Bradley L. Williamson

 

Read Slim's interview here!

 

Bradley L. "Slim" Williamson was born in Arcade, GA November 21st, 1927. As you can imagine times were pretty tough back then. The country was on the verge of the Great Depression and the future looked pretty bleak. He only went as far the 8th grade in elementary school before quitting to help provide for the family. By the time he was 14 years old he was working 12 hour days in a local grocery store. Yep, Slim was no stranger to hard work.

He began his musical career fairly early in life, teaching himself to play guitar on cold winter nights. Before long he was fronting his own country music band. One night while his band was performing on the radio it was learned that the announcer had forgotten his commercials. Slim saved the day by saying he would do the commercials. He made up spots for Kelvinator, the shows sponsor, and went on to do his show. The commercials went over well and soon he was offered a position as a DJ. Before long he gave up his singing career and became a full time broadcaster. Shortly thereafter, on July 13th, 1948 he married his one and only wife, the former Mirl Eddins.

In 1957 Slim was a DJ for a radio station in Winder, Georgia, WIMO. He met a young man who was 19 years old who wanted nothing more than to make a record. He didn't know where to start, had no money, and a top it off, he had a heart disorder; so severe in fact that the doctors had given him only six months to live. The young boy's name was Leon Holmes.
Slim wasn't in much better shape financially, but being the kind of man he is, he wanted more than anything to make this boy's last days happier, so he recorded Leon Holmes and the Georgia Ramblers at the WIMO studio. He took the tape down to Nashville and saw Don Pierce of Starday Records. Don told him that he didn't really want to release the record on Starday and suggested that Slim form his own label. Slim formed Peach Records and Starday pressed and distributed the records under their Custom Package Series. Well, as expected, the record didn't set the charts on fire but, it was a pretty good record. Miraculously, Leon lived a good many years past the six months the doctors gave him and recorded several more records for Slim.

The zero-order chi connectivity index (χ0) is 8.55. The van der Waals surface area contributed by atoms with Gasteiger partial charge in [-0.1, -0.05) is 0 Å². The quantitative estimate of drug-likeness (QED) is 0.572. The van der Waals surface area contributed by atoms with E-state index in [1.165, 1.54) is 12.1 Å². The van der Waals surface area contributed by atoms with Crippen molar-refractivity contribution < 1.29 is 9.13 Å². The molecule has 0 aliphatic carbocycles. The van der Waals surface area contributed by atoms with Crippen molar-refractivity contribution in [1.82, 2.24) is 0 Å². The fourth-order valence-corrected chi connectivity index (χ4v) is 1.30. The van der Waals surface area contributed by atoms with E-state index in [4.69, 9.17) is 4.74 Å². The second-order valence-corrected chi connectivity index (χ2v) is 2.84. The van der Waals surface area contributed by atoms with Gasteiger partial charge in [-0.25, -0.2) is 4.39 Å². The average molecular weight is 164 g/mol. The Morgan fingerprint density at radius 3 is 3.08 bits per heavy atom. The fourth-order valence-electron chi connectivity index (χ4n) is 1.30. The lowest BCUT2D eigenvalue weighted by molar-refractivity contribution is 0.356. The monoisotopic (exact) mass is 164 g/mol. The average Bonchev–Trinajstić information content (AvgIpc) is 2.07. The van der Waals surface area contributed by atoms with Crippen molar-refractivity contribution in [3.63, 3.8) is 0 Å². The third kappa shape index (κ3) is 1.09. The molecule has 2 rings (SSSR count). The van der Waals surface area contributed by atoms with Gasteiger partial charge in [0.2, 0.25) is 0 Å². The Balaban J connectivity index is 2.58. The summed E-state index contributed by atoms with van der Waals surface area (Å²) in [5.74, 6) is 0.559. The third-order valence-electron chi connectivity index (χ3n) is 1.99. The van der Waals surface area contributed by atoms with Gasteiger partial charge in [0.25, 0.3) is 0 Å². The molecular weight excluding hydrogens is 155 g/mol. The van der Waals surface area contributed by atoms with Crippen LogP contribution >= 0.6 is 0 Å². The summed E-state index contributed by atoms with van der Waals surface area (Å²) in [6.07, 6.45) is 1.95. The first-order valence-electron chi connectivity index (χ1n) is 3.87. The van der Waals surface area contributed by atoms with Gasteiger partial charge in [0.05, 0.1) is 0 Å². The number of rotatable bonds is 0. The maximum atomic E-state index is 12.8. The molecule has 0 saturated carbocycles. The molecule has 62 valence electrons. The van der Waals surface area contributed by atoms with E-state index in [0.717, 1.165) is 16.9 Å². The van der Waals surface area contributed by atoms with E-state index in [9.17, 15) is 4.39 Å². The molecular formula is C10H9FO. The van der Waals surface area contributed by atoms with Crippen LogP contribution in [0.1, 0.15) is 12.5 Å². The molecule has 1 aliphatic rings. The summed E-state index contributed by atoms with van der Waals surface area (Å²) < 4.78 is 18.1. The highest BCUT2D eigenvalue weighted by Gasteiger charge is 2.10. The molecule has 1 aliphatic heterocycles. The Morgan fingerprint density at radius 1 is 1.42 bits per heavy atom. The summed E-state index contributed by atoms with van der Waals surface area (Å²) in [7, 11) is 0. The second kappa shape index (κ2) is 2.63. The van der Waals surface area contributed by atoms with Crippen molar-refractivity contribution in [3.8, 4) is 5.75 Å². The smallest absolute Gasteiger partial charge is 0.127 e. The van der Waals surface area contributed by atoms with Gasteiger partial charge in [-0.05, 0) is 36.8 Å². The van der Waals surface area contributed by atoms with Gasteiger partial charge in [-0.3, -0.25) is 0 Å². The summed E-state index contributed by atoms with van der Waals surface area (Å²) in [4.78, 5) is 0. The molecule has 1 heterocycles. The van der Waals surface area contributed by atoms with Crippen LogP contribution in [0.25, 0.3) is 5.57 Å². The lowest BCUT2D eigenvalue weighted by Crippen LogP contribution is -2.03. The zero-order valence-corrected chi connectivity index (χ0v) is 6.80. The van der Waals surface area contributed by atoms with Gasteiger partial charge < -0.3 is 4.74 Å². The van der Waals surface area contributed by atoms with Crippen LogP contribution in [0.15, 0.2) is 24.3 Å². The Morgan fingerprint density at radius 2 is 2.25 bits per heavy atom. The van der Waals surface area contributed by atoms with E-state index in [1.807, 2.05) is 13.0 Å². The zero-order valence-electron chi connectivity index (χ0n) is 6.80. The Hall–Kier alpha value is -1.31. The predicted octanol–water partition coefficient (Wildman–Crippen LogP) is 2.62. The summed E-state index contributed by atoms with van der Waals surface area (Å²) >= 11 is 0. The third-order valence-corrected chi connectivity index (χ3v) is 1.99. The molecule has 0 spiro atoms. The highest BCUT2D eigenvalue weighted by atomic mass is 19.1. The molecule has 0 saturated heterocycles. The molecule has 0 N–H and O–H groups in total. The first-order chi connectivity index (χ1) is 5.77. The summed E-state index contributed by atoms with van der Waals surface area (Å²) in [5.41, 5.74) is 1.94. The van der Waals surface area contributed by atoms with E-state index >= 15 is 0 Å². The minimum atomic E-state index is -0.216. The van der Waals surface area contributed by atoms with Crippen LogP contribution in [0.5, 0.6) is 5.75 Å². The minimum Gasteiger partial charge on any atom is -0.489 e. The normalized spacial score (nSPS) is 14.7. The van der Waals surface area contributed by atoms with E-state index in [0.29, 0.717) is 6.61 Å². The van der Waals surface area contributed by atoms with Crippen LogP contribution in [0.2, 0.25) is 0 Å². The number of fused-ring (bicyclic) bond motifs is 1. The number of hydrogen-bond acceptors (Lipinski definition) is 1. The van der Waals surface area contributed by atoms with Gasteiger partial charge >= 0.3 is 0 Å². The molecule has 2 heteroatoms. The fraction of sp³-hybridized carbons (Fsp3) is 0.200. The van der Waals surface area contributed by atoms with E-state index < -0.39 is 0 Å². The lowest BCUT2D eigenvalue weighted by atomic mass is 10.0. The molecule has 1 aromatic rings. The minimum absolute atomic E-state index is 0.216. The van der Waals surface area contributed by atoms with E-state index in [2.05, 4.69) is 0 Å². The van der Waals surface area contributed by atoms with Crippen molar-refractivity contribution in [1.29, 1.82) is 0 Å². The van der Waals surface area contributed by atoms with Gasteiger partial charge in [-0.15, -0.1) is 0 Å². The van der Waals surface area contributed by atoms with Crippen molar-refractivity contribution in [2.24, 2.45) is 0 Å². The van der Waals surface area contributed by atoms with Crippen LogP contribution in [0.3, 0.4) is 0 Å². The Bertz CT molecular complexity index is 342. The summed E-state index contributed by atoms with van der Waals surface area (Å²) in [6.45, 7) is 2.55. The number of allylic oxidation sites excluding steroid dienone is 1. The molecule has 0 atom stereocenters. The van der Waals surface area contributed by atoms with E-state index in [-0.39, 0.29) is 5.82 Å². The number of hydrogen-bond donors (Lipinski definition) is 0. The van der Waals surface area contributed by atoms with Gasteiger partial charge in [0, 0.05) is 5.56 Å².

Peach Records released quite a few records in it's time (1957-197?). Artists that Slim recorded were Del Reeves, Ott Stephens, Lewis Pruitt, etc. Although Slim owned Peach Records, a lot of his masters were leased to other labels. Actually that was his main purpose with the label. A demo was pressed on Peach and passed to the DJ's. If the record got a lot of airplay one of the major labels would pick it up and release it. Decca, Chancellor, VeeJay, Reprise, and Columbia, to name a few, all leased masters produced by Slim on his Peach label. In 1958 Slim formed Yonah Music, Inc. to publish some of the songs he was cutting. His first big hit as a publisher came with "Softly and Tenderly" written by Red Bailey & Jim Howell and sung by Lewis Pruitt, released on the Decca label (Decca 31095). It earned Yonah the first of many BMI awards.

Slim was a Disc Jockey for about 8 years at various radio stations and was once Mr. DeeJay USA on Nashville's WSM radio where his son Cliff would occasionally help him with his DJ duties. They were known as Big Slim & Little Slim in those days. Soon he would own his own radio station, WPEH in Louisville, GA.

WPEH was a marvel in itself. From ground breaking to first broadcast, a mere 30 days elapsed. The fastest in history that a working radio station had been built. WPEH went on the air September 10th 1960.